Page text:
Of course we go through the scenes where they try and fail to live each other's lives, and it really gives you a sense of how completely unfair this arrangement is. If Mitch screws up, Dave loses his marriage and his career. If Dave screws up, Mitch loses... absolutely nothing. His life is exactly the same. There are no high stakes here. In fact, when the two switch back, Dave does it because he misses his family, Mitch does it because he feels sorry for Dave. You are not providing a reason for sympathy here, movie.
Actually, this movie breaks with convention once, and it's a terrible idea. After the initial round of screwing-up, followed by the inevitable getting-good-at-it montage, the movie goes back in for a second round of screw-ups. No, dammit, movie, we've already been over this. Why are you taking so long to end? As if that's not bad enough, the movie foreshadows the impending failure by literally darkening the skies. There's even a loud thunderclap when the characters say "What's the worst that could happen?" It's as though the movie's target audience is people who have never seen a movie before.
Furthermore, the film defeats its own purpose on several occasions. We're told that Dave has worked all his life to become the amazing lawyer that he is, but how hard can it really be if Mitch can learn to do it in three days? Then we see overstressed Dave finally get to relax by taking a day off in Mitch's body. He eats lunch at a nice restaurant, he goes to the aquarium and the batting cages, he rides go-karts, he does all the things Mitch would never actually do because he is an unemployed actor. There's literally no point to any of these scenes.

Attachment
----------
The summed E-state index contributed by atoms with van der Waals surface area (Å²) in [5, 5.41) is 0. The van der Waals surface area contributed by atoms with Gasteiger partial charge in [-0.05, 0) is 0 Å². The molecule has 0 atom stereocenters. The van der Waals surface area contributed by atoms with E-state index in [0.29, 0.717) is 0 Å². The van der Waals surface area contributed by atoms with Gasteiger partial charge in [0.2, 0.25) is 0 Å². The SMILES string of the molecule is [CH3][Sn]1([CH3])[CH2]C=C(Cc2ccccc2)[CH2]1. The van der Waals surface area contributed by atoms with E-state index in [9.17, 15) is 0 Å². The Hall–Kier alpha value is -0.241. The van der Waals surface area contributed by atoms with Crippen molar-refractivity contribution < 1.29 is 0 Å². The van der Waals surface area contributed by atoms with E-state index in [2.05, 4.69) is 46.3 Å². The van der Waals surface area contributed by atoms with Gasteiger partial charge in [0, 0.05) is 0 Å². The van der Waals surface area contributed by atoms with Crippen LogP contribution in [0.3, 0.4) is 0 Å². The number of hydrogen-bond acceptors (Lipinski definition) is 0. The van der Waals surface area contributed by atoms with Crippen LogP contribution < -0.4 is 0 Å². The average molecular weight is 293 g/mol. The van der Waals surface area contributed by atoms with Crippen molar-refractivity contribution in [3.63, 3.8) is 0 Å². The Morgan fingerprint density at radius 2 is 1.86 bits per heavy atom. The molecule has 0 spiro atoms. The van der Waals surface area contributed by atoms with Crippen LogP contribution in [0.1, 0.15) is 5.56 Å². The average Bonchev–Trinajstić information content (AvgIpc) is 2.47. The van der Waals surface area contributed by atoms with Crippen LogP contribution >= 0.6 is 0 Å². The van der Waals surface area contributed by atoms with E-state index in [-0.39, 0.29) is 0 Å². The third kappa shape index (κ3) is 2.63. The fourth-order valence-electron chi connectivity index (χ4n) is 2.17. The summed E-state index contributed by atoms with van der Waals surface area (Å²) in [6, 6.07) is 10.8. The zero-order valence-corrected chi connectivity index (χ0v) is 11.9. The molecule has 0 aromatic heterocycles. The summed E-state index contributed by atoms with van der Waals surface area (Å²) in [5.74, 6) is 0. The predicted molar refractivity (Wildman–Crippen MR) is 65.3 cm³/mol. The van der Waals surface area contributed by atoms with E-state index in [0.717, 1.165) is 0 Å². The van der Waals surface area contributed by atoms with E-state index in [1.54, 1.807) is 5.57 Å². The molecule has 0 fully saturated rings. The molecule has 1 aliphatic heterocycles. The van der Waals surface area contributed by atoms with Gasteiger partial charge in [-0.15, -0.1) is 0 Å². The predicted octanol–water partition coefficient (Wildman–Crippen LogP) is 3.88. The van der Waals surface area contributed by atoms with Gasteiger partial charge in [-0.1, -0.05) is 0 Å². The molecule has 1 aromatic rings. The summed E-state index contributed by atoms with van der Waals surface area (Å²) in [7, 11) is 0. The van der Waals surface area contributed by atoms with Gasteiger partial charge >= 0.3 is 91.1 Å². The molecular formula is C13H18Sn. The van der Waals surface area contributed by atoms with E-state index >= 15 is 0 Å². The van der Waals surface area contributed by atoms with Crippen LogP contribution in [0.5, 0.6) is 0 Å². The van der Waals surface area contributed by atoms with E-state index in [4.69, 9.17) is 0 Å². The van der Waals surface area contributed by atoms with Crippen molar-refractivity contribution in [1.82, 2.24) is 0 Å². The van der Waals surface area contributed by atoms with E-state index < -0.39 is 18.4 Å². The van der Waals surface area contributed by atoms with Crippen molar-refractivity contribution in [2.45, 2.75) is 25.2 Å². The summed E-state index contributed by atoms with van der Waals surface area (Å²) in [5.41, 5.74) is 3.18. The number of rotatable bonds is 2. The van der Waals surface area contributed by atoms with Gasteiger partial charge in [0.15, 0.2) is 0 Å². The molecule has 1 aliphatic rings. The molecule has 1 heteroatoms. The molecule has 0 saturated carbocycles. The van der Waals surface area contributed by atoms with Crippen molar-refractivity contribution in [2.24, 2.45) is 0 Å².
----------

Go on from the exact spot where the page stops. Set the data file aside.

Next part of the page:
There are some funny bits in this movie, I think. I distinctly remember laughing at some points, but several hours later, I can't tell you when or why. That's the kind of movie this is. It's a slog to get through with very little payoff. It's the kind of film that only exists as escapist fantasy, though to its credit, it has done the impossible: For two hours, I did not once wish that I was Ryan Reynolds.
|Shit||All Over Bateman's Face!
MINORITY REPORT: The only reason I know of Jason Bateman is because I have to. Sometimes I wish I could simply know him as that bland guy in those films I don't watch, but duty dictates otherwise. Or it would if I didn't have someone like Vargo to send out and watch these things instead. - Ian "ProfessorClumsy" Maddison